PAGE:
Comment: Storm in a teacupArchive
FORMER Pakistan captain Shahid Afridi’s appeal for donations for his charity organisation to aid people during the deadly scourge of Covid-19 has made a mountain out of a molehill in India. While Afridi’s call for support was amplified by leading cricketers, what caused an outcry was former Indian cricketers players, the swashbuckling Yuvraj Singh and the wily Harbhajan Singh, stepping up to the crease.
While Harbhajan appealed to people to contribute to the Shahid Afridi Foundation in a video message, Yuvraj similarly asked for funds for Afridi in testing times when people need to look out for one another.
However, this great gesture came at a heavy price for both sportsmen in India as they were roundly slammed on social media for daring to express support for Afridi’s charity foundation.
Twitter insults ranged from demanding whether the two had lost their senses to “no one will forgive you for caring for traitors and forgetting your own motherland” to “ghaddar sardar” (traitor) directed at Harbhajan Singh.
Soon Yuvraj was reduced to sharing a picture of the Indian team celebrating the 2011 World Cup triumph which he captioned: “Words will never be able to describe what a moment for every Indian it was, this is what we live for! Jai Hind.”
Harbhajan followed suit by sharing another picture from the 2011 World Cup win titled, “what a great day it was for whole India. Proud moment.”
Alas, although it was sad to see sports fall prey to nationalism and self righteousness, the trolling continued unabated with comments like “Go and do some charity and humanity in Pakistan. You have lost our respect!” and “You have betrayed every Indian!”
With many badgering the beleaguered cricketers whether they were Indian or Pakistani, one was reminded of Abdul Sattar Edhi’s response when people complained and asked why he picked up Christians and Hindus in his ambulances: He replied: “because the ambulance is more Muslim than you”.
In the midst of this brouhaha, Yuvraj was exasperated enough to post a message: “I don’t understand how a simple message of support to help the most vulnerable gets blown out of all proportion. All I tried to achieve through that message was to help people in our respective countries by providing healthcare. My intention was not to hurt anyone’s feelings. I’m an Indian and will always bleed blue and will always stand for humanity. Jai hind.”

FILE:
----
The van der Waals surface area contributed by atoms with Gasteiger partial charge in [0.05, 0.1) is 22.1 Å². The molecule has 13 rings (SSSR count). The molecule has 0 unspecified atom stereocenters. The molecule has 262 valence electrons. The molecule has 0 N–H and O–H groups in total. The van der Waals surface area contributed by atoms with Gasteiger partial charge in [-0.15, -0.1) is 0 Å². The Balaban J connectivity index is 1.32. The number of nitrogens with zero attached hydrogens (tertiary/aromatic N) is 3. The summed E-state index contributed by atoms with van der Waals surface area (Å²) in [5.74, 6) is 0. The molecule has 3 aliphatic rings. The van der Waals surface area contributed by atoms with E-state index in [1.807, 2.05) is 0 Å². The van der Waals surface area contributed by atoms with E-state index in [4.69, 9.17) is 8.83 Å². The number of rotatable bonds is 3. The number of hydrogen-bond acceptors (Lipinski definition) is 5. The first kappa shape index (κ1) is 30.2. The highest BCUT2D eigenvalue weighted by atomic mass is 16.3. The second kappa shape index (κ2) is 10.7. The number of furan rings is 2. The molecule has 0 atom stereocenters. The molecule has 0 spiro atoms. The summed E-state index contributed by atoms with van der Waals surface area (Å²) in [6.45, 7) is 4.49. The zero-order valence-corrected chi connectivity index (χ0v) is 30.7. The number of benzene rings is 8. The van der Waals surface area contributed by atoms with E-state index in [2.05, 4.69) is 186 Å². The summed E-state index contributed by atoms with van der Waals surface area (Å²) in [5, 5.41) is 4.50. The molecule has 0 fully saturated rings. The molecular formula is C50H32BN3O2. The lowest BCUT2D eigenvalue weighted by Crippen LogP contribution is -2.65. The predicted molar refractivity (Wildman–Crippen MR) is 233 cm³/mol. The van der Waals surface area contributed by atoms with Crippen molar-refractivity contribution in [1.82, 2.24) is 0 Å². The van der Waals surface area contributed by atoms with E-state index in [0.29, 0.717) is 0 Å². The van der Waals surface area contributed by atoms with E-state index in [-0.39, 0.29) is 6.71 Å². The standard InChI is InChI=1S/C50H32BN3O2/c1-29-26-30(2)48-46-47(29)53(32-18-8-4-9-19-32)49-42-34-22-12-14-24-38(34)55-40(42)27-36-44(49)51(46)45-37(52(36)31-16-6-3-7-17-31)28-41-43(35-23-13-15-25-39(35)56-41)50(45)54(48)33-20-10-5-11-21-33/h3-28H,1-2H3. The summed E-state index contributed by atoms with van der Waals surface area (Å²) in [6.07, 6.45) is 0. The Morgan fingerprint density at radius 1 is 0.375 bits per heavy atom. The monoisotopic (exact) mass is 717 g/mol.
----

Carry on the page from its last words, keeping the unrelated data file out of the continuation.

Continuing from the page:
But the tirade continued. Keep in mind that Yuvraj has also raised money to fight coronavirus through his ‘YouWeCan’ foundation to which Afridi has extended his support. But that was conveniently forgotten by his detractors.
Pakistan and India may not have played a bilateral cricket series since 2012-13 due to political tensions but there is great camaraderie between the players of both countries in the true spirit of sportsmanship. While Afridi has been known on occasion to make indiscreet comments about India, it is ironical that when he was scouting for a publisher for his memoir Game Changer, he had to collaborate with Harper Collins India and it turned out to be a profitable partnership.
While battling a pandemic that does not distinguish between borders which has led to an international human trauma, it is better to let bygones be bygones. One needs to summon up all the reserves “not to fight against an army, nor against another nation, but the enemy which is there, invisible, elusive and advancing” as France’s President Emmanuel Macron put it.
Incidentally, Afridi did not let Harbhajan and Yuvraj down during their ordeal calling them “ambassadors for love and peace and humanity beyond borders. Both Yuvi and Bhaaji are huge pillars of support. This bond we have shows love and peace which transgresses borders when it comes to humanity.”
According to anthropologist Margaret Mead, “helping someone else through difficulty is where civilization starts”.
It is said that epidemics reveal the hidden truths about the societies they impact. Perhaps the outraged Indian cricket fans can dwell on Pope Francis’ words at a solitary prayer service in St Peter’s Square of the Vatican. He said this crisis has put everyone in the same boat, all of us fragile and disorientated, but we all need to row together, each one of us in need of comforting the other.
Published in Dawn, April 4th, 2020